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Ste. Anne’s veterans recall WWII experiences and horrors of battle

Martin C. Barry

Although they both served their country with valour during the Second World War, the wartime experiences of two Canadian veterans differed widely. Olier Déry was 15 in 1940 when he started hanging around the relatively new Dorval Airport, where military aircraft were being prepared for transport to the battle front in England. In those days, it was easier, it seems, for a young guy with a taste for adventure and military life to get his foot in the door.

“I started in the canteen,” says Déry, 85, a former CP Rail brakeman who now resides at Ste. Anne’s Hospital for Canadian veterans on Montreal’s West Island. Soon pilots taking aircraft aloft on test runs were inviting him up for a spin. By the time he was 18, he had enlisted in the Royal Canadian Air Force, where he was designated as an LAC, a former ranking for aircraft maintenance personnel.

“I got to see my aunt,” he says of the time he spent near London. Called upon to take part in night-time surveillance from rooftops, Déry recalls seeing the bright trajectories of “tracer” ammunition fired from British positions at German aircraft flying in during air raids.

From a distance, he saw the effects of the many V-1 flying bombs that rained down on London, taking thousands of lives and causing untold damage. In the end, he avoided becoming a casualty himself. “It’s stupid,” he says of war. “You’re destroying everything, you’re killing a lot of people, and when they come out of it, the ones who survive are in really bad shape. It makes a lot of people suffer.” Gerry Hemlow, 91, a retired factory worker, served in the Royal Canadian Engineers, a branch of the Canadian military’s land force. Much of their task was to put into place the many bridges that were necessary for the Allied forces to penetrate Nazi-occupied Europe. Hemlow, who was in his early 20s, endured the stresses of being under artillery attack in Holland and France.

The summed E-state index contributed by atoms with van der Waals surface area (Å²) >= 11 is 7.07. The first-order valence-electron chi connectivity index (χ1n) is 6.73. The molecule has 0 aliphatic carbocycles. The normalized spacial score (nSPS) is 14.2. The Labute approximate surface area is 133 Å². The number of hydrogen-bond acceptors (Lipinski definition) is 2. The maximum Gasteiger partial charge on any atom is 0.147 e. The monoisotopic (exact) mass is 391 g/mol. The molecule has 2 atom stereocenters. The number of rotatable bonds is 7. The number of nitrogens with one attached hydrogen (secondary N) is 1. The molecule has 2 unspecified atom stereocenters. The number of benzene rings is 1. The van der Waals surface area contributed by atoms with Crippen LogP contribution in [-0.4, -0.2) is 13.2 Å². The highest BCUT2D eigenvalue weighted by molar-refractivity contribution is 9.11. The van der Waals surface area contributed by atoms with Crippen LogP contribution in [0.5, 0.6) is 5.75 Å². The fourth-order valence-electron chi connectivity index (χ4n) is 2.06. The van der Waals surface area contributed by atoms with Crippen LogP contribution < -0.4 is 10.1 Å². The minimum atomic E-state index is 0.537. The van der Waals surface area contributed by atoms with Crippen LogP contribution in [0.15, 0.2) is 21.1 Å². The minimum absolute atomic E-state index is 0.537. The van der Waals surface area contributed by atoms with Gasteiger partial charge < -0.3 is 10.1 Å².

WWII veterans Gerry Hemlow (left) and Olier Déry

“A lot were killed and badly wounded,” he says. Fortunately, the only service-related injury he suffered was a hernia, sustained during training in Canada. However, he acknowledges that for a while he was affected by the carnage he witnessed.

“When I came back from overseas, I didn’t want to speak of it. But now many years have passed and it’s much less on my mind. The war is over 63 years and a person forgets. I never helped to build the Bailey Bridge across the Rhine River, but I stood guard there and did maintenance work on the bridge. I wasn’t there, but there was big loss of life right there in the engineers.”

More than 400 veterans, most of whom saw service in the Second World War and the Korean War, live at Ste. Anne’s Hospital. Many other veterans receive medical treatment on an out-patient basis. Several hundred Canadian veterans of more recent conflicts in Bosnia, Rwanda and Haiti also receive treatment at Ste. Anne’s. For Veterans’ Week, Nov. 5 to 11, the hospital is staging or taking part in a number of activities, some of which will be open to the general public.

On Friday, Nov. 6 at 10:45 a.m., a Souvenir Ceremony, organized in conjunction with the Royal Canadian Legion, is being held in the hospital auditorium. (A special pass is required). On Wednesday, Nov. 11 at 10:30 a.m., veterans from the hospital accompanied by dignitaries will attend a Remembrance Day ceremony and wreath-laying at McGill University. This event is open to all.



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